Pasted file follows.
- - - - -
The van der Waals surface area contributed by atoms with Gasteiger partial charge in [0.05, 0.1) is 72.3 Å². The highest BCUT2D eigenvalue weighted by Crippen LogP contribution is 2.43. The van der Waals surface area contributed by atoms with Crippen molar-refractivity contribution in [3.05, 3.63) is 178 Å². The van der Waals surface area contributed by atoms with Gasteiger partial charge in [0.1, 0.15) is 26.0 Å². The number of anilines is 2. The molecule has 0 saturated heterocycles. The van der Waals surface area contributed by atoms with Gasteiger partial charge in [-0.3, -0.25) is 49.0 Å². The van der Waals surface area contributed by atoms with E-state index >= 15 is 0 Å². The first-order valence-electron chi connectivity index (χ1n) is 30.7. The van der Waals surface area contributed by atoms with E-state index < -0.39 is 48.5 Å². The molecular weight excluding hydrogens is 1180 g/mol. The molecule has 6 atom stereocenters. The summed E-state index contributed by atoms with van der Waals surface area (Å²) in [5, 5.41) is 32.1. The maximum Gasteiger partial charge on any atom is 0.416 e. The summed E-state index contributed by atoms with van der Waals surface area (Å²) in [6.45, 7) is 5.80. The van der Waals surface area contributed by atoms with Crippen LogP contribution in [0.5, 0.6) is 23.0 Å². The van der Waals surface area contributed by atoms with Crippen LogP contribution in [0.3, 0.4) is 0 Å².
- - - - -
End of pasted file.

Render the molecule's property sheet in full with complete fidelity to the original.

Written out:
The van der Waals surface area contributed by atoms with Gasteiger partial charge in [0.05, 0.1) is 72.3 Å². The highest BCUT2D eigenvalue weighted by Crippen LogP contribution is 2.43. The van der Waals surface area contributed by atoms with Crippen molar-refractivity contribution in [3.05, 3.63) is 178 Å². The van der Waals surface area contributed by atoms with Gasteiger partial charge in [0.1, 0.15) is 26.0 Å². The number of anilines is 2. The molecule has 0 saturated heterocycles. The van der Waals surface area contributed by atoms with Gasteiger partial charge in [-0.3, -0.25) is 49.0 Å². The van der Waals surface area contributed by atoms with E-state index >= 15 is 0 Å². The first-order valence-electron chi connectivity index (χ1n) is 30.7. The van der Waals surface area contributed by atoms with E-state index < -0.39 is 48.5 Å². The molecular weight excluding hydrogens is 1180 g/mol. The molecule has 6 atom stereocenters. The summed E-state index contributed by atoms with van der Waals surface area (Å²) in [5, 5.41) is 32.1. The maximum Gasteiger partial charge on any atom is 0.416 e. The summed E-state index contributed by atoms with van der Waals surface area (Å²) in [6.45, 7) is 5.80. The van der Waals surface area contributed by atoms with Crippen LogP contribution in [0.5, 0.6) is 23.0 Å². The van der Waals surface area contributed by atoms with Crippen LogP contribution in [0.3, 0.4) is 0 Å².